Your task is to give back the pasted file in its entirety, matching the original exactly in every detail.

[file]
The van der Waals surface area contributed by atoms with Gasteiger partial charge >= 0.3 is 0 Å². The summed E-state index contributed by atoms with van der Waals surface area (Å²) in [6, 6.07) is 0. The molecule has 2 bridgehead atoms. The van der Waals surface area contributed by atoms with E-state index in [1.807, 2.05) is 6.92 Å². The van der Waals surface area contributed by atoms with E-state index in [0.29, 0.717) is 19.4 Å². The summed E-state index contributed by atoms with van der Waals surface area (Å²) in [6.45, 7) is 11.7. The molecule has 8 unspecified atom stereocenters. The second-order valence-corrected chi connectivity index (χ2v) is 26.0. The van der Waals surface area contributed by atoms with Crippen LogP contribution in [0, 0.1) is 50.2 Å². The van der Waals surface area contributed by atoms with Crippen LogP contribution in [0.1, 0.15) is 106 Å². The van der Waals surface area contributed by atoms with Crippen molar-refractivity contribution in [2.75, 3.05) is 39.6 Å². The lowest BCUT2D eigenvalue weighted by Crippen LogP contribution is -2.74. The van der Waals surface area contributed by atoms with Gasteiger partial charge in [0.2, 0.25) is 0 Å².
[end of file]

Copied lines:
The van der Waals surface area contributed by atoms with Gasteiger partial charge >= 0.3 is 0 Å². The summed E-state index contributed by atoms with van der Waals surface area (Å²) in [6, 6.07) is 0. The molecule has 2 bridgehead atoms. The van der Waals surface area contributed by atoms with E-state index in [1.807, 2.05) is 6.92 Å². The van der Waals surface area contributed by atoms with E-state index in [0.29, 0.717) is 19.4 Å². The summed E-state index contributed by atoms with van der Waals surface area (Å²) in [6.45, 7) is 11.7. The molecule has 8 unspecified atom stereocenters. The second-order valence-corrected chi connectivity index (χ2v) is 26.0. The van der Waals surface area contributed by atoms with Crippen LogP contribution in [0, 0.1) is 50.2 Å². The van der Waals surface area contributed by atoms with Crippen LogP contribution in [0.1, 0.15) is 106 Å². The van der Waals surface area contributed by atoms with Crippen molar-refractivity contribution in [2.75, 3.05) is 39.6 Å². The lowest BCUT2D eigenvalue weighted by Crippen LogP contribution is -2.74. The van der Waals surface area contributed by atoms with Gasteiger partial charge in [0.2, 0.25) is 0 Å².